David Mack has had a busy year. The collection of Marvel‘s “Daredevil: End of Days” (which Mack co-wrote with Brian Michael Bendis) has just been collected, he assembled an art book “Muse,” and designed the end credits sequence for “Captain America: Winter Soldier” in addition to exhibiting at multiple gallery shows.
If all that weren’t enough, 2014 marks the 20th anniversary of “Kabuki,” Mack’s best-known and most personal work. At C2E2 2014, it was announced that Mack will be telling a new “Kabuki” story in the pages of “Dark Horse Presents” when the anthology relaunches in a new slimmer format in August. What this may mean for the long-term future of “Kabuki” has not yet been revealed, but this is the first time the series, most recently a part of Marvel’s creator-owned Icon line, has been published by Dark Horse.
CBR News caught up with David Mack about returning to “Kabuki,” and the creator looked back at the inception of series, the new incarnation in “Dark Horse Presents,” his other work in comics since “Kabuki” hit in 1994 and more.
CBR News: David, first of all, congratulations. “Kabuki” first appeared in 1994 and I’m sorry that I didn’t get you any china or platinum, but does it feel like twenty years?
David Mack: They have been the most creative years of my life; and the years of meeting my best friends and closest collaborators. I’m not great at telling if it feels like twenty years. It does in a way, a lot has happened. But it also seems like yesterday that I was creating “Kabuki” in 1993 as a college student with “Kabuki” as my senior thesis in Literature.
I turned it in for my senior level writing class, and for every class I could, graphic design, book making, and trying to integrate what I was learning from college into my work — from college class studying of the Japanese language, world religions, mythology, childrens literature, history and traveling, and pouring that into my work.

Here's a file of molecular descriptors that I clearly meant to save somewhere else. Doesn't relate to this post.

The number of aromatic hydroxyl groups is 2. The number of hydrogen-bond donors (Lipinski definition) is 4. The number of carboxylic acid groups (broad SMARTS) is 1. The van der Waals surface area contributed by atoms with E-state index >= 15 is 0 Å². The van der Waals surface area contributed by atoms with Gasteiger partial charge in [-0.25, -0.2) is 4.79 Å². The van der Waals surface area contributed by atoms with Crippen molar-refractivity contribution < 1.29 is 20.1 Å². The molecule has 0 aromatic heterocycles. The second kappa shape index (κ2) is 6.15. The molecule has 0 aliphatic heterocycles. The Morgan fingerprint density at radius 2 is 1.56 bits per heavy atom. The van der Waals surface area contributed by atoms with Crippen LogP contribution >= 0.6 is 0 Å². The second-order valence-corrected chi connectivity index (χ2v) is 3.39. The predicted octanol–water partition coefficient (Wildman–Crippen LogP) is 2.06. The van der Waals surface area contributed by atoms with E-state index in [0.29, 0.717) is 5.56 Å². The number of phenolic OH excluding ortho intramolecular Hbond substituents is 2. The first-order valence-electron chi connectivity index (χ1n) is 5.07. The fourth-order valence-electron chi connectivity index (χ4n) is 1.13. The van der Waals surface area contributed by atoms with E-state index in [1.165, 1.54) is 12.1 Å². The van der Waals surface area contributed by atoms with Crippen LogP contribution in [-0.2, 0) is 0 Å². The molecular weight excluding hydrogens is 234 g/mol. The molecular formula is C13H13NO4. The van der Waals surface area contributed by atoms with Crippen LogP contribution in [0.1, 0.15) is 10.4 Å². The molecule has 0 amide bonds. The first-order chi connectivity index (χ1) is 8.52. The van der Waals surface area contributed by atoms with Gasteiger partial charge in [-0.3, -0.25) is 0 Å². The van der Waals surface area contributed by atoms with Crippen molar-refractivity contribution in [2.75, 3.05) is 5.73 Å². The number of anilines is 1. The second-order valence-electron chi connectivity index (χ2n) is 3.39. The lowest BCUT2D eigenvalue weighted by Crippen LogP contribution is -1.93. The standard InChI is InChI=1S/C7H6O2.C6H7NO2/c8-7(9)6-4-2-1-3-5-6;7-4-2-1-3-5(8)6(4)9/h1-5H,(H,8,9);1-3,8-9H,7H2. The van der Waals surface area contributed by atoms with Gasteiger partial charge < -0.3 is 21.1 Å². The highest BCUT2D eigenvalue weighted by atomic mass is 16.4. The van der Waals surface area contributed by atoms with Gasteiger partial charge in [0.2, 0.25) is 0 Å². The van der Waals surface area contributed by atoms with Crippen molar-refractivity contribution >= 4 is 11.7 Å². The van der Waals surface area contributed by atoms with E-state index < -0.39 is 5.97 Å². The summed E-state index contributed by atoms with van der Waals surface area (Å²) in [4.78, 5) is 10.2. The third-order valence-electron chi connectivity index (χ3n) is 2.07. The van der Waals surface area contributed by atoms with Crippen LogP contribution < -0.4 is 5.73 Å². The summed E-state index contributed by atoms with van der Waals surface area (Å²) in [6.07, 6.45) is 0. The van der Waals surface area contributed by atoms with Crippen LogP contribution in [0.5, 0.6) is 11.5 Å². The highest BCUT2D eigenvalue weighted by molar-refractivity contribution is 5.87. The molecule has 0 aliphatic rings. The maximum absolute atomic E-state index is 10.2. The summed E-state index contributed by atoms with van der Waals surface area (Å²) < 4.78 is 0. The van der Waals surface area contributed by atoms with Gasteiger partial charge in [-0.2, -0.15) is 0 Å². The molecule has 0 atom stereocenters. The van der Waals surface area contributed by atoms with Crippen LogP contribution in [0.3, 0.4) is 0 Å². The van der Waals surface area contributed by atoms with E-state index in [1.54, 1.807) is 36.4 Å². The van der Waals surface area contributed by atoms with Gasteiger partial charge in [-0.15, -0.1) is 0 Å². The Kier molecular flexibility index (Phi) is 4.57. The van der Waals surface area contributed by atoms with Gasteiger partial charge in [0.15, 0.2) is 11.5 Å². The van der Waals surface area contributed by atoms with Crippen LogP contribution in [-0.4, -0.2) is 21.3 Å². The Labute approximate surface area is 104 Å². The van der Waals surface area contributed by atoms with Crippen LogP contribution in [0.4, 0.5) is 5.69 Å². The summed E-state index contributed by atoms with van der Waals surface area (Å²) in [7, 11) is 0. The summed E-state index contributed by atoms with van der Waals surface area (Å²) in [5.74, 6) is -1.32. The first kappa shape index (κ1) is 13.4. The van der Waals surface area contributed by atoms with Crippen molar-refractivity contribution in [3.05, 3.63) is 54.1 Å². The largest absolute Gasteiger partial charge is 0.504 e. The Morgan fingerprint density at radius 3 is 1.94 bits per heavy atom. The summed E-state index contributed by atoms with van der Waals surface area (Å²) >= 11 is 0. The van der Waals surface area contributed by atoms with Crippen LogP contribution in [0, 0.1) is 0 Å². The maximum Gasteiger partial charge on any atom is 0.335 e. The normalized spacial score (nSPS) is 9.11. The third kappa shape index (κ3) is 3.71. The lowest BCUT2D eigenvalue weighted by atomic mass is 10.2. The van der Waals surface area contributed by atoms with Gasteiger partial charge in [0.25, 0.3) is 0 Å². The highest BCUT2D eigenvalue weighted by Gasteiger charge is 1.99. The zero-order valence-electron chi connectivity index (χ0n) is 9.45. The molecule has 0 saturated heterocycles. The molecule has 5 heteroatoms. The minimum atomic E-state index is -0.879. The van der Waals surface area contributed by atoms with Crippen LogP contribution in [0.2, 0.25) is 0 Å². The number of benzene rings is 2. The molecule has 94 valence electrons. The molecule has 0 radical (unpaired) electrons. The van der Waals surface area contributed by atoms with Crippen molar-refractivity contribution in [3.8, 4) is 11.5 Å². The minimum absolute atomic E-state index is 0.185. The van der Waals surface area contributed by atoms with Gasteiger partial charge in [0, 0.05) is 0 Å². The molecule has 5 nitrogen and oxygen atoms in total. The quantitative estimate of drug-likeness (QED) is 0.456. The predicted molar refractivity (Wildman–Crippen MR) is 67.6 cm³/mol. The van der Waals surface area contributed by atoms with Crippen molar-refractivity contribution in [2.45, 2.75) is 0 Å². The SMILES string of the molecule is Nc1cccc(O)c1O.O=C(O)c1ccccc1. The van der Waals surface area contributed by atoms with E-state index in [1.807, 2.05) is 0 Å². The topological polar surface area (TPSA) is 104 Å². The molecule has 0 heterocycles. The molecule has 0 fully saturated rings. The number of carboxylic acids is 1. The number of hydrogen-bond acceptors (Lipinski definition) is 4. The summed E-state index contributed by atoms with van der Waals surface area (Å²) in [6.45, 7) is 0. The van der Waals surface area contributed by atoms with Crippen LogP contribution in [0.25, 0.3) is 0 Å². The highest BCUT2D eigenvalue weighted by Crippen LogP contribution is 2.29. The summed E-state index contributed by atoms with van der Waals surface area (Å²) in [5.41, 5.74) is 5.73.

“Kabuki” really began as my way of trying to tell a very personal story, and incorporating the things I was learning, personal things I was dealing with, and pouring that into my work (my childhood, the death of my mother, family dynamics, finding my place in the adult world, trying to understand the social dynamics of the world). The book was a sort of laboratory for me to try to make sense of some of the world at a very young age. I was barely twenty years old when I started doing it, so in a way that naÃ¯vete is maybe part of the charm of the book and the character.
You created the covers for Dark Horse’s “Willow” miniseries a little while back, but how did the “Dark Horse Presents” story come about?
I really had a wonderful time creating those “Willow” covers. That was Dark Horse Editor in Chief Scott Allie who asked me to work on Willow. A few years prior to that, Scott Allie had recommended my work to Showtime when they asked me to do the “Dexter: Early Cuts” episodes. I did the last two seasons of “Dexter: Early Cuts” based on Scott’s recommendation. I was able to work with Bill Sienkiewicz on one of them which was a joy, as we were also creating “Daredevil: End of Days” together.
For the final “Dexter” episodes, my work on them got a nomination for the Writers Guild Awards and the Producers Guild Awards. As a strange coincidence, the “Dexter” set designers were creating “Kabuki” murals on the walls of a “Dexter” character and including my art & books on the set that viewers of the TV show were recognizing.
When Scott asked about me doing a short story for “Dark Horse Presents,” I thought it would be a very fun idea. At first, we were discussing doing a brand new original creator owned story for it. But then as this year turned out to be the twentieth anniversary of “Kabuki,” we thought it would be a very fun way to celebrate by doing a “Kabuki” story in the very first issue.